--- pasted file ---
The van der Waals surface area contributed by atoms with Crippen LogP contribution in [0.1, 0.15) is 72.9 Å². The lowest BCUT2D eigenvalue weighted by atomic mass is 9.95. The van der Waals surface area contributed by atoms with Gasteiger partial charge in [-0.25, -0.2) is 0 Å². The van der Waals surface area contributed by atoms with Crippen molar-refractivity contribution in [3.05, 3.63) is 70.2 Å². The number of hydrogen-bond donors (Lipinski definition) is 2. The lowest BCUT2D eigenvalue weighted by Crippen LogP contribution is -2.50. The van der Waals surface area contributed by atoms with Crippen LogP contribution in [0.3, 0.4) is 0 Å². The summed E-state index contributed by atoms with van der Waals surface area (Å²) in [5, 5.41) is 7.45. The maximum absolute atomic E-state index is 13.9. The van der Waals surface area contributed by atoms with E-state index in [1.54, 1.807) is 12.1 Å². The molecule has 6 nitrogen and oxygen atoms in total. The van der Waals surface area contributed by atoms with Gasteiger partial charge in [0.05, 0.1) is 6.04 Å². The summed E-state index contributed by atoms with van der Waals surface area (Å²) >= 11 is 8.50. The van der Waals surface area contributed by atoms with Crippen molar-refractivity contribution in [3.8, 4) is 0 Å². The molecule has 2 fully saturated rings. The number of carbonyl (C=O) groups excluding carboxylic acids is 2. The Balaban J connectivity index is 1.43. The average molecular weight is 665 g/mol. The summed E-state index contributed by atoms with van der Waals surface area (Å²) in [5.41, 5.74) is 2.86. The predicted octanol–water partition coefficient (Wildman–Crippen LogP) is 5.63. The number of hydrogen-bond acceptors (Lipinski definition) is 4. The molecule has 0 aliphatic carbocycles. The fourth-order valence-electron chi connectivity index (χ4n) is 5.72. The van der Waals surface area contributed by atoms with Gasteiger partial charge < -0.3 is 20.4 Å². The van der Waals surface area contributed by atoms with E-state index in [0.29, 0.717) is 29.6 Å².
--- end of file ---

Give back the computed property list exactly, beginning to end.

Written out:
The van der Waals surface area contributed by atoms with Crippen LogP contribution in [0.1, 0.15) is 72.9 Å². The lowest BCUT2D eigenvalue weighted by atomic mass is 9.95. The van der Waals surface area contributed by atoms with Gasteiger partial charge in [-0.25, -0.2) is 0 Å². The van der Waals surface area contributed by atoms with Crippen molar-refractivity contribution in [3.05, 3.63) is 70.2 Å². The number of hydrogen-bond donors (Lipinski definition) is 2. The lowest BCUT2D eigenvalue weighted by Crippen LogP contribution is -2.50. The van der Waals surface area contributed by atoms with Crippen LogP contribution in [0.3, 0.4) is 0 Å². The summed E-state index contributed by atoms with van der Waals surface area (Å²) in [5, 5.41) is 7.45. The maximum absolute atomic E-state index is 13.9. The van der Waals surface area contributed by atoms with E-state index in [1.54, 1.807) is 12.1 Å². The molecule has 6 nitrogen and oxygen atoms in total. The van der Waals surface area contributed by atoms with Gasteiger partial charge in [0.05, 0.1) is 6.04 Å². The summed E-state index contributed by atoms with van der Waals surface area (Å²) >= 11 is 8.50. The van der Waals surface area contributed by atoms with Crippen molar-refractivity contribution in [3.8, 4) is 0 Å². The molecule has 2 fully saturated rings. The number of carbonyl (C=O) groups excluding carboxylic acids is 2. The Balaban J connectivity index is 1.43. The average molecular weight is 665 g/mol. The summed E-state index contributed by atoms with van der Waals surface area (Å²) in [5.41, 5.74) is 2.86. The predicted octanol–water partition coefficient (Wildman–Crippen LogP) is 5.63. The number of hydrogen-bond acceptors (Lipinski definition) is 4. The molecule has 0 aliphatic carbocycles. The fourth-order valence-electron chi connectivity index (χ4n) is 5.72. The van der Waals surface area contributed by atoms with Gasteiger partial charge < -0.3 is 20.4 Å². The van der Waals surface area contributed by atoms with E-state index in [0.29, 0.717) is 29.6 Å².